Although $1.5 billion is just a blip in China’s enormous agricultural market, it is representative of the measured move away from peasantry farming on postage stamp-size plots and dangerously fragmented supply chains. China is investing large sums to modernise and industrialise its agricultural sector. Last year, while venture capital funding fell by more than half in China, agri-food tech funding increased 66% up to $6 billion. From monitoring chickens through blockchain and facial recognition to agricultural drones that increase crop yields to highrise hotels for pigs to 2-metre-high ‘giant rice’, large tracts of China’s food production is moving from the primitive to the futuristic, which will have an impact on food producers globally.

Beyond providing another bump for China’s domestic food production, distribution and sales, PDD’s and the other tech giant’s pledge, illustrate that we have reached a new phase of corporate social responsibility in China. There will be more initiatives, larger initiatives, and they will need to be supported by more thoughtful campaigns than ever to be noticed.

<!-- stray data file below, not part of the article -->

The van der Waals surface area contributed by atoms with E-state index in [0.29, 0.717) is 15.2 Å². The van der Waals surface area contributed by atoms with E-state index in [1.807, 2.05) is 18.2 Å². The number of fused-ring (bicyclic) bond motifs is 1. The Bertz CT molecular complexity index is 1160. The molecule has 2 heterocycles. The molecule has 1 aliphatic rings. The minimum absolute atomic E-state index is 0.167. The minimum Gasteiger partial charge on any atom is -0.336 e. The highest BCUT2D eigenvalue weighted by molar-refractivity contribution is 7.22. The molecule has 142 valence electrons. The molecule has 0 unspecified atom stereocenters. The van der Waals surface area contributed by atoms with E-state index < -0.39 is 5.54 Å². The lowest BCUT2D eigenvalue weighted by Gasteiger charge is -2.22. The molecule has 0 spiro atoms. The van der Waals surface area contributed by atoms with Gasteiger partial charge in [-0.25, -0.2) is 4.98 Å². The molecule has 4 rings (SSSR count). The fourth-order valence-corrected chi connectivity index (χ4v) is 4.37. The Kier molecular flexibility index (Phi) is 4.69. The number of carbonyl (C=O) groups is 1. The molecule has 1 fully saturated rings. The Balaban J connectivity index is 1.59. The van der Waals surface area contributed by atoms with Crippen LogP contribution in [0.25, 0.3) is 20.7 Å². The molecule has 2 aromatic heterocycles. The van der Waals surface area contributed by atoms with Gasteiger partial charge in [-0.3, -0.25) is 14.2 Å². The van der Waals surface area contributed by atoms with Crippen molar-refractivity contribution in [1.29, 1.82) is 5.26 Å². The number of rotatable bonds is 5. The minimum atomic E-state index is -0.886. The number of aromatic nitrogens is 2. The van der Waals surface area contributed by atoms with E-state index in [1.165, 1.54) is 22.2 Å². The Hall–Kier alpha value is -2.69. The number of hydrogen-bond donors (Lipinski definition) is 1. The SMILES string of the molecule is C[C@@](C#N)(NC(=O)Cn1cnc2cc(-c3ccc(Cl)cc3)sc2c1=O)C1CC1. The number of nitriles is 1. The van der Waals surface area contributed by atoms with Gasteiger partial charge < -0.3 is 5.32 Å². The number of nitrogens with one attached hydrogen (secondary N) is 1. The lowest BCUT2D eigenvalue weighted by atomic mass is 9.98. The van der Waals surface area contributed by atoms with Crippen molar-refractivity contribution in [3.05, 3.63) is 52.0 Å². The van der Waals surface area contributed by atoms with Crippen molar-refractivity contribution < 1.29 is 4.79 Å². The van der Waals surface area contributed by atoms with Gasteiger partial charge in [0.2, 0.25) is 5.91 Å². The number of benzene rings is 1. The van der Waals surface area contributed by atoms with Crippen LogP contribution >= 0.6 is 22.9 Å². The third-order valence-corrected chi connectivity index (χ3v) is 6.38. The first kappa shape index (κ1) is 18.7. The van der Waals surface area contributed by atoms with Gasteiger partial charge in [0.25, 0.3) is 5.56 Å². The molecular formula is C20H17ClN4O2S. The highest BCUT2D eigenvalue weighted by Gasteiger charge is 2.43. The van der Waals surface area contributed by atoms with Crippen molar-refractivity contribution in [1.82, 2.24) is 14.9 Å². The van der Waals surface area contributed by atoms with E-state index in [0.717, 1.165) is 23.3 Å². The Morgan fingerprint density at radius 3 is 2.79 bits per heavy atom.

Click/tap here to see this week’s most important China market and marketing news.

This week’s news and trends in China:

Consumers,  Chinese Consumers

China’s Celebrity Culture Is Raucous. The Authorities Want to Change That: The Communist Party has declared war on idol worship, part of a broader crackdown on what it sees as toxic celebrity culture that is poisoning the minds of the country’s youth. The ranking of celebrities by popularity was banned last Friday. One of China’s biggest film stars, Fendi’s brand ambassador Zhao Wei (Vicki Zhao) has disappeared from the Internet for unknown reasons, among a series of celebrity crackdowns sweeping China’s entertainment industry.

Jackson Yee Repeats Atop 2021 Forbes China Celebrity List: Jackson Yee, the 20-year old Chinese singer and actor again topped the latest Forbes China Celebrity List. Yee ended his brand ambassadorship with Givenchy in 2019 after their T-shirts listed HK, Macau and Taiwan as separate countries. He distanced himself from Adidas in March this year following the Xinjiang cotton incident, but in April signed on with Armani and Tiffany & Co. The Forbes top-10 celebs were: 1. Jackson Yee, Actor and Singer; 2. Yibo Wang, Actor; 3. Jia Ling, Actress and Director; 4. Yang Mi, Actress; 5. Jay Chou, Singer; 6. Lay Zhang; 7. Zhao Liying; 8. Yang Zi; 9. Karry Wang; and 10. Jackson Wang.

China: Politics are Important but it’s the Regulations that Matter for Multinationals: Looking at the new Data Security law, there certainly are aspects that are worrying for business – particularly the possibility of data localisation – but is it all concerning?